The relevance of the music business for those of us who buy the music is that there is always a plethora of available new talent for us to hear and watch. New artists seem to arrive in an endless flow. We are mesmerized by their talent as we look to memorize their songs, understand their individual personas and then be among the first ones to know about the next big musical act before our friends do. And with the advent of home based recording, any person with a reasonable amount of talent and gumption can make a demo or even a finished product while sitting at home for a relatively reasonable cash investment. Whether it’s the latest release from a billion dollar record company or a young musician based in Anytown, USA grinding out an album in their home studio (garage), we certainly have our pick of new music.Sometimes it seems that all that is needed to make it big in the music business today is the ability to play a musical instrument, then compose a song or two, and be able to perform your creations in front of a sometimes skeptical audience. Soon, when the fans love you, you’re on the road to stardom. Oh, did I mention that you need talent? Got to have that! And did I indicate that you need an incredible amount of patience with the ability to handle rejection frequently? Comes with the territory! Also, to be a success you need to have enormous amount of self confidence? Do you have it? Because if you don’t that and everything else I mentioned, then the odds of success in this arena are greatly diminished. And even if you have talent, great confidence, catchy original tunes and a winning smile, the possibilities of achieving even a small degree of stardom in the music business are slim, at best.Still, with the odds stacked against them people travel every day from all corners of the world to the music capital cities of New York, London, Los Angeles and Nashville to play their songs and make appointments with record company executives in hopes of landing the elusive contract that will ensure fame and fortune. It is estimated that approximately 27,000 – 35,000 albums (CD and Vinyl) are released by record companies every year. That’s a lot of music performed by a lot of folks chasing their dreams on to our iPods.Abby Ahmad grew up in Wilkes-Barre, Pennsylvania. She learned how to play guitar in her early teens and soon began to entertain the locals in coffee houses throughout the city. She went to college in Pittsburgh, majored in theater arts while at the same time continued honing her musical skills and decided that she needed to come to New York to fulfill her dream of being a working musician.I recently spoke to Abby because I had the pleasure of listening to her latest album, Curriculum in which she is credited as writer, performer and co-producer. At 27 years of age, Abby has taken an incredible step forward to fulfill her musical dreams. Abby credits her five years in Pittsburgh as a good stepping stone/buffer as she made her way from Wilkes-Barre to New York She said that those years in Pittsburgh gave her a good basis of living in an environment that featured diversity and culture which has served her well as she transitioned herself to New York. This August will mark her five year anniversary in the city and she is fully acclimated to New York. In 2006, Abby released her first album Rearview. I asked Abby how Curriculum differed from the first one that she recorded almost four years ago. “ Curriculum is not so much a departure from Rearview, but more an evolution” she said. “In both cases, I was lucky enough to work with producers who really understood the heart of who I am as a songwriter and based production values around those ideals.” Abby went on to say that the difference between the two albums is “that Curriculum is fully flushed out; it’s fully produced, but not overly produced, which is a very fine balance.” In comparing the two records, it is clear that in Curriculum the production is more “blossomed” than her first record.Nathan Rosenberg and Mark Marshall were the guiding producers, mixers, engineers and part of the group of participating musicians for the Curriculum sessions. In fact, Nathan also arranged the string section on two of the songs on the album and he owns the studio where the album was recorded. The musical biographies of Mark and Nathan read like a who’s who in the music industry. Their influence, musicianship and guidance on Abby’s work are one of the key reasons for the brilliance of this album. The production and the quality of the songs showcases Abby’s ability to handle a ballad and an up tempo tune with the skill and perfection.“Star Pupil” is the first song on the album and is my favorite. It has a Janis Joplin feel to it and both Nathan and Mark play key roles as they support a horn section that blends, but does not overshadow the power and clarity of Abby’s voice. In referring to her work with Mark and Nathan, Abby commented that the three of them “meshed musically and collectively and understood what they wanted for this record” As is turns out, Mark is Abby’s musical director for her live shows and she recently performed this song with an 11 piece band at a live concert.I asked Abby about a line in “Star Pupil” when she says, “I am bruised, not broken”. Her response was that at the time, she had written a number of songs slated to be included in the album and was coming out of the recovery of the ending of a relationship. She said, “’Star Pupil’ is a disclaimer to future relationships. It was kind of like, here’s what I’ve endured and here’s what I’ll bring to the new relationship with the ‘new me’. Instead of wallowing in the sadness and all of that I had experienced, I would learn from the experience and use it as fuel going forward.”A unique aspect to the album is the diversity in the musical style of each song. Whether it’s a jazz, folk or rock influence or a combination thereof, Abby and her collaborators have crafted a unique collection of songs that speak to many different styles of music. I asked her if that was a conscious effort on her part or that it just turned out that way.“In terms of my musical influences, I have a plethora of different styles and genres that have influenced me over the years. Bob Dylan, Cat Stevens, Joni Mitchell….I was raised on the Beatles. As I got older, I began to have an appreciation for Tori Amos, PJ Harvey, and Bjork. Then later in life getting into hip-hop, getting into country and all different types of music. Stylistically, I write in different ways and as such, we wanted to express the music in different ways. What’s great about the album is that while each of the songs has a distinctly different sound, they all belong under the same umbrella and they all match as a collection. From start to finish, even the song order was carefully decided because we wanted it to have a systematic story to tell.”I pointed out to her than on Landing Gear” she used the same musicians as “Star Pupil” and yet the two songs are completely different from one another. “Landing Gear” is more a jazz, improvisational style than the other. Abby said that “We were very blessed to have the horn section that works with Levon Helm on that session” she said. “Erik Lawrence, Steve Bernstein and Clark Gayton arrived on one of the hottest days of the year in New York in July of 2008 and we set up on the rooftop of the Dog House (Nathan’s studio). Metaphorically what I based that song on was about when I moved to New York, it coincided with Hurricane Katrina, so I felt a lot of the uncertainty that we were feeling as a nation, as in what’s coming next, where do we belong, who’s going to help us? I felt very similarly on a personal level being this new New Yorker and so I wanted that song bridge to be like an explosion of sounds, very chaotic and kind of crazy. So we translated that idea to the guys and said ‘let it break free.’”“Picket Lines” is just Abby and Mark. It struck me that this lady who thrived with tunes backed by horn and string sections could also perform quite well with just one other person accompanying her. In speaking to whether she prefers a duo as opposed to a multi-piece band, she brought up an interesting point about the difference between working in a studio and performing as a live act. “The studio is a completely different beast than a live performance,” she said. “Some of the songs we began, we didn’t know where they would end up. So we had many ideas for these songs but the net result often turned out different than what we had envisioned. And while ‘Picket Lines” was just Mark and I; it has a big sound, a fully realized track”. She went to say “that it was interesting to work with Mark because we operated as though we were in a greenhouse in the studio; we got to nurture these songs, give them a little bit of water, a little bit of sunlight and then say to ourselves, ‘what else does this need?’ ‘How do we accentuate?’ ‘How do we pullback?” She said that this process worked particularly well with “Picket Lines” since it was a brand new song that she literally finished writing it at the studio.Curriculum was a 2 ½ year process to the time it was actually released from the time they began to write and record the album. She told me that she and Mark had been performing many of the tunes live together for about three years before they began to record. That time together gave them both an understanding of musically working with each other. “Mark is a brilliant producer. He started off as a songwriter. He knows how to enhance the message behind the story with sound” she said.One of the aspects of the album that Abby admitted was that there were a number of imperfections that the production team decided to leave on the album as opposed to edit them out. “We kept in some of the imperfections that some people might call ‘mistakes’” she said. “There’s a door slamming on one track; there’s a cell phone (Mark’s) that actually goes off while we recording on another track, but that was the magical track regardless of the flaw and the flaw turned out to be beautiful because it was actually in key with the song”. Listen carefully to “Lost on Me” and you’ll hear Mark’s cell phone blend harmoniously with Abby’s composition.One of the reasons for the depth and character of this album is the people assembled by the production team to support Abby. For example, in “Borders” the horn arrangements are done by Michael Leonhart. He also arranged the horns for two other songs, “Up and Through” and “Going Gone.” Michael holds the distinction of being the youngest person ever to win a Grammy when he won one at age 17. His musical credentials, much like Nathan and Mark could fill many pages as he has worked with such luminaries as Steely Dan, Bonnie Raitt, Wynton Marsalis, Yoko Ono, etc. Abby spoke with great reverence about Michael when she said “Working with Michael was phenomenal…he has such a sensitive ear and stylistically he understood in a very short period of time what was best to showcase the horns tastefully, but still have it be interesting and unique.”Given Abby’s talent and cast of musicians that have been assembled to support her efforts, Curriculum stands as an important next step in her career. It is intelligent, well written and appealing. It will cause you think, it will cause you to reflect and probably make you smile a few times, as well. She continues to write new songs and will be touring this summer. My conversation with her showed her to be introspective and honest about herself and her music. She is grateful for the supporting musicians on Curriculum and clearly has the talent to hold her own in a crowd of very talented people. -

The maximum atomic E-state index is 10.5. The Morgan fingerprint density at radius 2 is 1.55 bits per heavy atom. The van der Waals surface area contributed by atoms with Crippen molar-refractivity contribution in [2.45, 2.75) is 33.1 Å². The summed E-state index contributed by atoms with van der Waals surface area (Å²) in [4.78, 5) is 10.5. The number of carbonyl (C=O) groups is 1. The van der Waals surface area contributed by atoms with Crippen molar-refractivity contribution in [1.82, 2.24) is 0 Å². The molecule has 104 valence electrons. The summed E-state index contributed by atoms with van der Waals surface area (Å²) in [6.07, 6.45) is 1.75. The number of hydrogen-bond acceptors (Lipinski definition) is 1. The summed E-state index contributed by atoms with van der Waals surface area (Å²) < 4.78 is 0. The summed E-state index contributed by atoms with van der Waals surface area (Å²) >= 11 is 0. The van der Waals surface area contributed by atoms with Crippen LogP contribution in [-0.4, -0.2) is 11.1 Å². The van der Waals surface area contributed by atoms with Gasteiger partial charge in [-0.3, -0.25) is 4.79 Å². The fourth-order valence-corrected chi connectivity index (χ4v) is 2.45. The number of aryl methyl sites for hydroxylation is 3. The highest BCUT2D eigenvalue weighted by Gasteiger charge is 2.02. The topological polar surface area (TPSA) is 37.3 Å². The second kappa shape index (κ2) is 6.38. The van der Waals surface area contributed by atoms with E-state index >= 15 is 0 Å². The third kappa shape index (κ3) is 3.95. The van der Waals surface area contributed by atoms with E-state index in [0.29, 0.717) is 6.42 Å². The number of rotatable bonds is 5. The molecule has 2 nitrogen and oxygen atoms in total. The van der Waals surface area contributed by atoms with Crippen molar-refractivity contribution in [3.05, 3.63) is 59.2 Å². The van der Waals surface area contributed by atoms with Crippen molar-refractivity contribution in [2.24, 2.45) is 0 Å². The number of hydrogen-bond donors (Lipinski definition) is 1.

By: Mark Saleski